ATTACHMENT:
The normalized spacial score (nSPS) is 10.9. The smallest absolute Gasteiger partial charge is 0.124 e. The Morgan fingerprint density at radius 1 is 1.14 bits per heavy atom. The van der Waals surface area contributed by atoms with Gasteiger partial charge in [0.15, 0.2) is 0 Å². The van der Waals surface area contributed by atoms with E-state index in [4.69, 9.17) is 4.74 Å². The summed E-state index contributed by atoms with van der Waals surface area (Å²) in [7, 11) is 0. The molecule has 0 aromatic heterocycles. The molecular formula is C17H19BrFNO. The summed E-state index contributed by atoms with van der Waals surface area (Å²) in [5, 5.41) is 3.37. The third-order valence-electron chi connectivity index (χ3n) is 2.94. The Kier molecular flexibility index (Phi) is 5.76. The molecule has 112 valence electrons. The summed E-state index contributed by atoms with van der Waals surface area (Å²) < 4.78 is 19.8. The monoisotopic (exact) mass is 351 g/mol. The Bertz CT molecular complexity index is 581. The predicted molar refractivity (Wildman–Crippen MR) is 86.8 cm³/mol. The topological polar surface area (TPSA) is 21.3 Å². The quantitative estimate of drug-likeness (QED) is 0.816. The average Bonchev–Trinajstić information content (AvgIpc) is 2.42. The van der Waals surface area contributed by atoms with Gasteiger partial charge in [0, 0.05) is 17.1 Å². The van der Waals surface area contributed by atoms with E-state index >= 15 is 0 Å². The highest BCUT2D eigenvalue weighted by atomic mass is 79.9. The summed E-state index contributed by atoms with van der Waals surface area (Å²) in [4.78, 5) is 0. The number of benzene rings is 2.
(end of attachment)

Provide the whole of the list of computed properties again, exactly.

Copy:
The normalized spacial score (nSPS) is 10.9. The smallest absolute Gasteiger partial charge is 0.124 e. The Morgan fingerprint density at radius 1 is 1.14 bits per heavy atom. The van der Waals surface area contributed by atoms with Gasteiger partial charge in [0.15, 0.2) is 0 Å². The van der Waals surface area contributed by atoms with E-state index in [4.69, 9.17) is 4.74 Å². The summed E-state index contributed by atoms with van der Waals surface area (Å²) in [7, 11) is 0. The molecule has 0 aromatic heterocycles. The molecular formula is C17H19BrFNO. The summed E-state index contributed by atoms with van der Waals surface area (Å²) in [5, 5.41) is 3.37. The third-order valence-electron chi connectivity index (χ3n) is 2.94. The Kier molecular flexibility index (Phi) is 5.76. The molecule has 112 valence electrons. The summed E-state index contributed by atoms with van der Waals surface area (Å²) < 4.78 is 19.8. The monoisotopic (exact) mass is 351 g/mol. The Bertz CT molecular complexity index is 581. The predicted molar refractivity (Wildman–Crippen MR) is 86.8 cm³/mol. The topological polar surface area (TPSA) is 21.3 Å². The quantitative estimate of drug-likeness (QED) is 0.816. The average Bonchev–Trinajstić information content (AvgIpc) is 2.42. The van der Waals surface area contributed by atoms with Gasteiger partial charge in [0, 0.05) is 17.1 Å². The van der Waals surface area contributed by atoms with E-state index >= 15 is 0 Å². The highest BCUT2D eigenvalue weighted by atomic mass is 79.9. The summed E-state index contributed by atoms with van der Waals surface area (Å²) in [4.78, 5) is 0. The number of benzene rings is 2.